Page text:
100 weeks ago, Tom Hanks and NBA basketball player Rudy Gobert revealed they were in quarantine after contracting Covid-19, San Francisco became the first city in America to announce that they were locking down and we recognized as a nation that a new reality had arrived. In our first issue of this newsletter, I wrote: “Most experts estimate that developing a vaccine for Covid-19 will take 12 to 18 months or longer. That means we need to accept school disruptions as a new normal that may not last only weeks or months but continue through much of the year.”
That prediction of long-term school disruptions unfortunately came true, time and time again. Now, 22 months later, Apoorva Madavalli writes for The New York Times that the “best-case scenario is that the Omicron variant is the last bad variant of the virus and that the worst is behind us. It’s possible that as early as March or April, we’ll start to get back to some version of our pre-pandemic lives.”
Yet, “back to normal” can’t be our goal for American education. At 50CAN, we’re seizing upon the desire among students and their families for something better. This push for better can be found in the work captured in our recent 2021 CANnual Report, the 2022 policy goals of our local leaders and the call for a new generation of advocates in the recently opened applications for our National Voices Fellowship, whose participants and alumni will play a key role in building support for the education system of the future among parents, journalists and the public.
Last time in The New Reality Roundup, we featured NewMexicoKidsCAN’s Amanda Aragon on the launch of her news website, NMEducation.org, and looked at the importance of building great tutoring programs to address learning loss.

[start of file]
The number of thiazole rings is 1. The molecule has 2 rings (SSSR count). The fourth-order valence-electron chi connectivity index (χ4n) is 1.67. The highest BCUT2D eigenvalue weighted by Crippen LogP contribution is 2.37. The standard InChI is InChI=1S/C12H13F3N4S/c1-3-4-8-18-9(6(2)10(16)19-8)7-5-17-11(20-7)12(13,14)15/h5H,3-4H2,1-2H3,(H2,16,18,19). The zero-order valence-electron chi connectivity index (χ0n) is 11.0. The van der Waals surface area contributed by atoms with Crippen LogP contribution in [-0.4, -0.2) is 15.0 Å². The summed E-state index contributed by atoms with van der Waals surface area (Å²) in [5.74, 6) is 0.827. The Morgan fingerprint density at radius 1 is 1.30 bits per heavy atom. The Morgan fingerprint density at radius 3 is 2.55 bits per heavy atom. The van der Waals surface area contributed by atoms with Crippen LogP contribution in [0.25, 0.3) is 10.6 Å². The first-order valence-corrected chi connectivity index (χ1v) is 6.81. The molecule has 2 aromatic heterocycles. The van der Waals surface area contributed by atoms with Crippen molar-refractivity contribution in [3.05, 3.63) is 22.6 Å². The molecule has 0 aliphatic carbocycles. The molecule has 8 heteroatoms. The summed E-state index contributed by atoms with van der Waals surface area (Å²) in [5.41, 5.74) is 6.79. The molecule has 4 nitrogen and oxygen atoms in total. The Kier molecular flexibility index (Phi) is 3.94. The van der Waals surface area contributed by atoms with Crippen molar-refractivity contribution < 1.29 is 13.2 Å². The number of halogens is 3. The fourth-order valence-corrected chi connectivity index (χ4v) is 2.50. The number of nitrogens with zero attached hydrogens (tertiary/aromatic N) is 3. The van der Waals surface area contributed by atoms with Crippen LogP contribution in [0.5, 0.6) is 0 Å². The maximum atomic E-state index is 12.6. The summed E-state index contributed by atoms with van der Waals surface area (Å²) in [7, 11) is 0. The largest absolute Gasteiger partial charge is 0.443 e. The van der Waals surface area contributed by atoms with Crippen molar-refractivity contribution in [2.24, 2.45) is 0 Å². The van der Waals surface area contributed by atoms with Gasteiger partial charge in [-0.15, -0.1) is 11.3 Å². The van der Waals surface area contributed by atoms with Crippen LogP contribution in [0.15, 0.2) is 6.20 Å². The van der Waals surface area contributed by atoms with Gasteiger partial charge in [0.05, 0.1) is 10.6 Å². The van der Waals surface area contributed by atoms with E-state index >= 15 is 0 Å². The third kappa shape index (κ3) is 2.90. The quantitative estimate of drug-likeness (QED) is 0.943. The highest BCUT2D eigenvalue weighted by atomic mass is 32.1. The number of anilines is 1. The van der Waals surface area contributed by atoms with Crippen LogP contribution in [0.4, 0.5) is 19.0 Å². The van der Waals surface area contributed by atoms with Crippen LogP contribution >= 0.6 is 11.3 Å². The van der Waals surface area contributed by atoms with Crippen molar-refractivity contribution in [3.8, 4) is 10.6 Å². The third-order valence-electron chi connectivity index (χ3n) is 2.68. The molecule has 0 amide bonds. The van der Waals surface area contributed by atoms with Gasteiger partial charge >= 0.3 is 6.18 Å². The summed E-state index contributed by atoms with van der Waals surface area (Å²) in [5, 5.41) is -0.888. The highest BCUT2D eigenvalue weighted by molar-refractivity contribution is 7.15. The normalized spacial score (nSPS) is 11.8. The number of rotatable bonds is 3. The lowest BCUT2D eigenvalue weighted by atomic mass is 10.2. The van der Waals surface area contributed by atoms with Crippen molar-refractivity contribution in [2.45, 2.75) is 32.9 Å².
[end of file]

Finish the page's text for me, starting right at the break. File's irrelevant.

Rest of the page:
This week, we explore the importance of seeing the potential in every child by spotlighting two stories: one, of our Board Chair Michael Phillips and another of a child in Georgia who was given a new chance through a special needs scholarship.
FROM THE FIELD
HawaiiKidsCAN had a strong start to the 2022 legislative session. As of the start of February, five of the team’s priority bills have passed out of their all-important first committees. Policy initiatives include a statewide family grant program, incentive funding to quality career readiness programs, and the diversification of state board of education members.
In Tennessee, Governor Bill Lee gave his State of the State address that touched on several core priorities that have been advanced by TennesseeCAN, including $750 million for a new student-based funding formula, $500 million for career and technical education, $25 million to continue summer learning camps and $32 million for charter school facilities. Providing direct aid to families, another key priority for TennesseeCAN, was filed as SB2389.
In the Peach State, progress continues toward expanding students’ right to choose the education system that works for them, with one of GeorgiaCAN’s ESA bills, HB60, passing out of the House Education Committee.
NewMexicoKidsCAN’s Amanda Aragon made the case that with New Mexico spending an additional $3,000 per student this year, the state has the necessary resources to ensure budget transparency, restart student assessments and provide students with additional learning time.
The team at Transform Education Now fought for the creation of a new, bilingual elementary charter school in the Adams 14 district. This new option for families was approved by the school board after a close vote.
50CAN President Derrell Bradford participated in a debate on school choice and public education on C-SPAN. “The idea that the place where you live—and the zone around that place where you live—are the things that fund your school is fundamentally zero-sum,” Derrell argued. “The mindset is: MY house, MY taxes, MY school.”
Moment of Resilience
Dominique Foster, the 2022 Washington DC Teacher of the Year, shared a photo of Pre-K students dressed up as the doctors of the future in celebration of Black History Month. Foster, a teacher at Friendship Public Charter School, is beloved by her students and administration. “Working with some of our youngest scholars, you really have to find creative ways to bring them in and engage them in the learning,” her principal, Gregory Spears, told the Washington Post. “That’s never a question as you walk through her space.”